jazzWhen you think of jazz, New Orleans obviously comes to mind. But Denver also played a pivotal roll in jazz’s history. From the early 1930s, jazz has been a fiber in the knitting of Denver’s history. Of course, Five Points is a major factor in all this history. A predominately black neighborhood, Five Points allotted hotels like the Rossonian and Benny Hooper’s Casino, the Rainbow Lounge and Lil’s that gave a place for the early black jazz musician to stay. But their playing didn’t end when they left the white clubs. The real jazz began in those late night sessions in Five Points. These became the launching places for bebop and hard bop. Those after-hours sessions became well known and allured more jazz musicians to play in Denver. That jazz development in Denver continued to evolve into the R & B with names like Louis Jordan and Charlie Brown.

Denver’s demographics also may have played a roll. Moving across the country, Denver became a good stopping point for those long trips west or east heading from and to St. Louis or Texas. One of the first jazz big names to play in Denver was Benny Goodman who played at Elitch’s in the 1930s.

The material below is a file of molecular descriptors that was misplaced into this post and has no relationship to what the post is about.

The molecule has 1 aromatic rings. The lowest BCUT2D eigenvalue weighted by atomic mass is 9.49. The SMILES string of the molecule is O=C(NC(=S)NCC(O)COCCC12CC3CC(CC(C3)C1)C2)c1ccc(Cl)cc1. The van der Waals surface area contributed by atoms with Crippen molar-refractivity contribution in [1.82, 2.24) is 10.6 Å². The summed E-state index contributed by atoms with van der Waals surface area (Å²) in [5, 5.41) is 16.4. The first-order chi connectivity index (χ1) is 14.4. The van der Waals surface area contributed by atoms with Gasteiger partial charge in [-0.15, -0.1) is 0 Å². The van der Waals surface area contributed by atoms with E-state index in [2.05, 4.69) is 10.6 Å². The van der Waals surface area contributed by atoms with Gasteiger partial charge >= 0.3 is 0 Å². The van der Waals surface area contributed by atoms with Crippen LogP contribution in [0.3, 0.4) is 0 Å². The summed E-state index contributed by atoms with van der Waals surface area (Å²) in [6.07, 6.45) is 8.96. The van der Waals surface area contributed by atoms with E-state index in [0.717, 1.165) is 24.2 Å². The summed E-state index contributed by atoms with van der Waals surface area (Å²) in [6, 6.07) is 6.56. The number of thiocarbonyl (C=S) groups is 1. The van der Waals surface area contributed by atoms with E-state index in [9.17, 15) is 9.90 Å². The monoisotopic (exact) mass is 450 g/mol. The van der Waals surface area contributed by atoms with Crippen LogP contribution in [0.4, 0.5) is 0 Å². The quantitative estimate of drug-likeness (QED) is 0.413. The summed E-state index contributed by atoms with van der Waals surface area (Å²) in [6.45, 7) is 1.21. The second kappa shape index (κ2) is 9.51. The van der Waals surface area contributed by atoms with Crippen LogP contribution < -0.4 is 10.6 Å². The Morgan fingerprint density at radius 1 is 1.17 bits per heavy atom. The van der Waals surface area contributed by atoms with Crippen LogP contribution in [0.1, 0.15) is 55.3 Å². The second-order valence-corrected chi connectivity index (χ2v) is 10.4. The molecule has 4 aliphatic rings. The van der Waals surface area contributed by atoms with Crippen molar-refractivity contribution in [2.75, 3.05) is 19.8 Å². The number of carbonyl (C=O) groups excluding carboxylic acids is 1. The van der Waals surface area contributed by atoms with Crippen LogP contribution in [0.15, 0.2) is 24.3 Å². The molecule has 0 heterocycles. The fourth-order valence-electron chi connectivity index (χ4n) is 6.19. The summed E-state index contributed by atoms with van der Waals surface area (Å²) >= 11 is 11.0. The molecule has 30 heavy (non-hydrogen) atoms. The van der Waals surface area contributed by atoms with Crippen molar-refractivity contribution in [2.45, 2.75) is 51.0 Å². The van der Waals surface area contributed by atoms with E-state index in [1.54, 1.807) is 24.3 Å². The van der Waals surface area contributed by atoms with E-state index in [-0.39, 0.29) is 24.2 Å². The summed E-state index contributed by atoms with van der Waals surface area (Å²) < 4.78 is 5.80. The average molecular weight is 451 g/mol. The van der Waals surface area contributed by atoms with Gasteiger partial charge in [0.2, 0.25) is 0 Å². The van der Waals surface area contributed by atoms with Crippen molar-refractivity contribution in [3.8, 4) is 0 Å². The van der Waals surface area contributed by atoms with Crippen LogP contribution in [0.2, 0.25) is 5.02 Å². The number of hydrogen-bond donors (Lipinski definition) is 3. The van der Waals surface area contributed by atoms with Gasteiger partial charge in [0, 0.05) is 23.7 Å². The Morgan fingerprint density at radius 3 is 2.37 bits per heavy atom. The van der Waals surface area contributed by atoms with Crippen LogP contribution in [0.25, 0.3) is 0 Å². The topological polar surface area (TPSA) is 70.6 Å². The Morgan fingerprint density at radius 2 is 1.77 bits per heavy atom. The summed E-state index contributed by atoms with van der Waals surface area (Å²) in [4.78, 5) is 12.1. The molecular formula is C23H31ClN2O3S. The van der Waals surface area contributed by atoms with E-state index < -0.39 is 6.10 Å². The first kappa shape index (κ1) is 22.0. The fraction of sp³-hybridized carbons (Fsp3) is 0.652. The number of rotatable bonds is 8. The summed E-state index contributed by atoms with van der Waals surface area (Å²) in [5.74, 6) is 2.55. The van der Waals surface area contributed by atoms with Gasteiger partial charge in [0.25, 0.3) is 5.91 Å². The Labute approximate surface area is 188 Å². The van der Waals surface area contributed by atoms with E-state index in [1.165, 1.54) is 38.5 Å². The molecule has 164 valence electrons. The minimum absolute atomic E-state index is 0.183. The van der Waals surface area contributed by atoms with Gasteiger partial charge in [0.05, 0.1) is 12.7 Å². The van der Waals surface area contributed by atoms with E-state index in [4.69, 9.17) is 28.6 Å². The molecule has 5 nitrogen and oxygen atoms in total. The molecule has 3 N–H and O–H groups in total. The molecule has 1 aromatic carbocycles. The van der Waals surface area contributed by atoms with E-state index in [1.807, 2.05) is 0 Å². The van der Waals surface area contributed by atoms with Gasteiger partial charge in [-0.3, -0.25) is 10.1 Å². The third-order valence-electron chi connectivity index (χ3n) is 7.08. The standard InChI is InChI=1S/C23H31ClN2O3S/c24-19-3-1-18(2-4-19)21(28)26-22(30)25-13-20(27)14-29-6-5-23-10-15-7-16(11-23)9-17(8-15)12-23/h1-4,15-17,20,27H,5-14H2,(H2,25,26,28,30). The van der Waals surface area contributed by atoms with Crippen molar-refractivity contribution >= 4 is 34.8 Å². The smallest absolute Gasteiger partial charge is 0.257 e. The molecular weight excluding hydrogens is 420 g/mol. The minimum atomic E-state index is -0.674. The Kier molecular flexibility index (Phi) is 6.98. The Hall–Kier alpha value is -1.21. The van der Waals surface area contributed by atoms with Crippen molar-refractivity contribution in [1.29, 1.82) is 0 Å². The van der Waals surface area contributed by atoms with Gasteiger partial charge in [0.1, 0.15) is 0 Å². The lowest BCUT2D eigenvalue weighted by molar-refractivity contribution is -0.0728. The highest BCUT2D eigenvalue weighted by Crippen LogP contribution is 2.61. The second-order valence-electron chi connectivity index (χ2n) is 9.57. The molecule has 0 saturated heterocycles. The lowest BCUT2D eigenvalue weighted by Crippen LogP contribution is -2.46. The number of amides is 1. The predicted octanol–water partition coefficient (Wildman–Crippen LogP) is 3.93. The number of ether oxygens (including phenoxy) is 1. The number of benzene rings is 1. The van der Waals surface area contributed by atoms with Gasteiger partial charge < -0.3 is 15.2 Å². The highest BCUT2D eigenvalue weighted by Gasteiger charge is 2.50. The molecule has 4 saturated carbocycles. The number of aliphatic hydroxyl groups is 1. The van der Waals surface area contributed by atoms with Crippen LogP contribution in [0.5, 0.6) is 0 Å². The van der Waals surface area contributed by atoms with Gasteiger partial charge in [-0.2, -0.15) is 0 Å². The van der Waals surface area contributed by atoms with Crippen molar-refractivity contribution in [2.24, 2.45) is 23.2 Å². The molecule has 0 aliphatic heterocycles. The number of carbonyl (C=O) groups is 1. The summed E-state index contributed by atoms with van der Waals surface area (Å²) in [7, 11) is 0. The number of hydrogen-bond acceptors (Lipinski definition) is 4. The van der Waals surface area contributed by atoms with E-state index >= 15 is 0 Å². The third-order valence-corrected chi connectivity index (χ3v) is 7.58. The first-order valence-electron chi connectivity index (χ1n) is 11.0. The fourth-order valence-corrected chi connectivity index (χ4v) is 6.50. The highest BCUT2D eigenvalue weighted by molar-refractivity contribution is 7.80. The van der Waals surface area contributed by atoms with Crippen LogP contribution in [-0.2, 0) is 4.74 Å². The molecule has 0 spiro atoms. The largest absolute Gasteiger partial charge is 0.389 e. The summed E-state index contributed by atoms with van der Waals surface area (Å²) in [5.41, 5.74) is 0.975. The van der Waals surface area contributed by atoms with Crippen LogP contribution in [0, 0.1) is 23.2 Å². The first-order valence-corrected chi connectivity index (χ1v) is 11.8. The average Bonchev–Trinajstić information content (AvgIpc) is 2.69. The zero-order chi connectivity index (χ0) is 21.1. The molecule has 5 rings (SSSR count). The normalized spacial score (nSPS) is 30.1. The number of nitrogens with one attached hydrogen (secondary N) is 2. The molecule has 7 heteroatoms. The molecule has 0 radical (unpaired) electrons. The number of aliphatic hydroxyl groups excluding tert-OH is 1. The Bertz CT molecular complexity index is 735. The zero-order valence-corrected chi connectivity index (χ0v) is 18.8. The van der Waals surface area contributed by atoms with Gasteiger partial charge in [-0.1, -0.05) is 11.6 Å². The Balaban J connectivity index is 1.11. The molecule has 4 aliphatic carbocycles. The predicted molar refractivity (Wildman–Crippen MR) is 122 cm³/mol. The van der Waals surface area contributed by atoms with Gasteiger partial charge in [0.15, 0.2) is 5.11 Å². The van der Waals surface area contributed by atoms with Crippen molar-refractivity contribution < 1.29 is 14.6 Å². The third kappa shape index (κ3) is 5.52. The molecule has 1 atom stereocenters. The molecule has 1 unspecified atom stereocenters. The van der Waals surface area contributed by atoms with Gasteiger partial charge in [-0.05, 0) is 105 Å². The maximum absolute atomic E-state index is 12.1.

KUVO and Denver's Carlos Lando

Such is the influence of jazz in Denver that we have great icons like my friend Carlos Lando. Carlos is the program director of Jazz89 KUVO(89.3 FM), the long standing number one jazz station in the nation. Icons like Carlos Lando are not to be brushed off. Lando has spent over 30 years accumulating interviews with the greats like Count Basie, Dexter Gordon, Betty Carter and countless others. He is a walking, breathing bible of jazz living in Denver.

Carlos Lando and KUVO are contemporary testaments to Denver’s long history that began to take off in the late 30s and 40s and was in full swing by the 1950s as Jack Kerouac documented in his book, On the Road. Miles Davis, Billie Holiday, Duke Ellington, Nat King Cole all played in Denver. Today, the residuals of that era can be found all around us with events like Five Points Jazz Fest, Jazz in the City and Jazz Fest Denver. And with clubs like Dazzle, the historical Chapultepec featuring contemporary jazz greats like Pat Bianchi, Ken Walker and the Sextet, Convergence, Hugh Ragin, Chie Imaizumi, 9th & Lincoln Orchestra, the Denver Jazz Orchestra, Ultraphonic and Dianne Reeves, Denver’s improvisational roll continues to be felt.

So if you’re looking for a home with color and history, ask New Era Realty about their list of homes in the Harlem of the West, familiarly known to us as Five Points.

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